You can find the videos of East Coast Oi! Fest ’08 all around. The 4 skins were the headliners and the fest was filled with a lot of right wing bands. The show was even promoting the Vinlanders, not even a band, but a well-known US White Power organization. WP/Antifa riot before the 4 skins set. They left and played the next day. The odd thing is that the original East coast Oi Fest in 06 had trojan/sharp bands like The Radicts and others, even punk bands Blanks 77, Agent Orange, and even Murphys Law. But being in Allentown, PA the lineups sure have changed. “Supposedly” the local Philly ARA had the East Coast Oi! Fest 2010 canceled, says the show’s promoters. The 4 Skins were supposed to play this one too I think.

  20. Sam
    April 28, 2010 at 12:51 am

    I knew someone who used to go down to Millwall in the seventies supporting Chelsea. He said Treatment used to stand on the railway bridges and howl like wolves at them as they passed underneath. Something in me misses the feudalism of the seventies.

  21. Kerr Ray Z. Fokker
    Kerr Ray Z. Fokker
    April 28, 2010 at 8:11 am

    Yes, wolf howls and demonic monks chants, the fellas back then certainly knew how to intimidate. One of the railway bridges before you entered the away end used to have ‘——- THIS IS YOUR LAST CHANCE, TURN BACK NOW!’ with the name of the next visiting team being painted in every few weeks. Very few even made it to the ground. Remember a couple of seasons where no one showed. Funniest one was in the early 80s, at a night game, when some northern team brought one solitary supporter with a flag. He was segregated and surrounded by old bill in the away end for the entire match. With five minutes to go, the whole ground started to gesture at him and sing “YOU’LL NEVER MAKE THE STATION!” So what did he do? He cheekily grinned and waved back! This was followed by one of the almightiest cheers I have ever heard. Loads thought we had scored. The legend goes that after the game he was taken down the Old Kent Rd and treated like royalty for the night, arriving back home legless after a night on the milk train. Cynic that I am, I actually suspect that he just got an escort back to the station. But who knows?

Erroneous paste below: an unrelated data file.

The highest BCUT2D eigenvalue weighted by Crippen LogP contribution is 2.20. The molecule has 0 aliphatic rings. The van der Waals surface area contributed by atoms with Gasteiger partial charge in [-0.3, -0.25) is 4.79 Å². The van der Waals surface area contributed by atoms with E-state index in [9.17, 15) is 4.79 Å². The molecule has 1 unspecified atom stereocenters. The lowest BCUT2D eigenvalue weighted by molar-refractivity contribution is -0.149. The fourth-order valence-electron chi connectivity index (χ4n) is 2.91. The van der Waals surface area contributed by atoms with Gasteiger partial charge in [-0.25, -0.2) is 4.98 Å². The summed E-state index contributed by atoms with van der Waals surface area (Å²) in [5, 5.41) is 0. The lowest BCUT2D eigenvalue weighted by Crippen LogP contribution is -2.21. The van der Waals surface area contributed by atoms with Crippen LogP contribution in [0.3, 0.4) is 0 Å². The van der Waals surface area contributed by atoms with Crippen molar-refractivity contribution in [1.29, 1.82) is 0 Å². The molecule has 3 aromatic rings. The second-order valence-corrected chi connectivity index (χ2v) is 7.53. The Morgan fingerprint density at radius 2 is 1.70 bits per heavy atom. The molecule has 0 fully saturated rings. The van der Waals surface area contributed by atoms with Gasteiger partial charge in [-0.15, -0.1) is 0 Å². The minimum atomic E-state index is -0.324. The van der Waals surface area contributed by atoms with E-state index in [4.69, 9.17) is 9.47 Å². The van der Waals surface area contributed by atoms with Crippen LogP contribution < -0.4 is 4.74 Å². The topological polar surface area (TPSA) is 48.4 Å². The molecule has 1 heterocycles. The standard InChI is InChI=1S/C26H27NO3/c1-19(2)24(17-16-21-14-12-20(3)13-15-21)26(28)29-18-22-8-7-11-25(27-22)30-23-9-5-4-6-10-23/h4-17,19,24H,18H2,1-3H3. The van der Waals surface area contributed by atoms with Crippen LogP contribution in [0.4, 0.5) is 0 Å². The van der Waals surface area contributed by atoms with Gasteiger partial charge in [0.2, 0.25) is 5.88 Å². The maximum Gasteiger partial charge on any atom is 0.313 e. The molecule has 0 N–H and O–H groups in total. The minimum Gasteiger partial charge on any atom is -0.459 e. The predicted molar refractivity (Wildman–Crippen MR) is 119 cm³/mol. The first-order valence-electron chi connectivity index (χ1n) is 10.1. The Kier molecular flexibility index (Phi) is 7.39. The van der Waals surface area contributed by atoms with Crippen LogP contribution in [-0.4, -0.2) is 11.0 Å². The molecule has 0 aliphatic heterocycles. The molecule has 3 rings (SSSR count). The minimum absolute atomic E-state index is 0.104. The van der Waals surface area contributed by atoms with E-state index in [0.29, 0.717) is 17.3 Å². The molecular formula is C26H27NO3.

22. Sam
    April 28, 2010 at 2:31 pm

    Nice story Kerr. Just before I came over to the States I went with Si (Heretics bassist) to see West Ham (my team) play Chelsea. I hid my West Ham away top under a jacket but you could still see a bit of claret. We stood in the Shed. Oh…the venom. A West Ham player got fouled close to where we stood. “I hope it FUCKING hurt you West Ham CUNT!” (upper teeth over lower lip, accusing finger, sovereign ring) spat the bloke next to me. I felt like Dickie Attenborough in civvies at the end of The Great Escape. Goal less for 80 minutes, then of course Chelsea scored. Shed goes beserk minus one lone figure. American sporting events are so charitable. The roughest people I’ve met over here are bemused as to why we have football violence.

    ‘Loves with a passion called hate – and what you give is what you get’.

  23. Chris Low
    Chris Low
    April 28, 2010 at 2:38 pm

    The full 1977 Panorama ‘Harry The Dog’ Millwall documentary is here:


    don’t suppose anyone has a copy or (or a link to) the programme on the Hoxton NF which was in the same series? The one there’s the clip of in The Filth & The Fury or Derrick Day climbing out of his window to harrangue the film crew.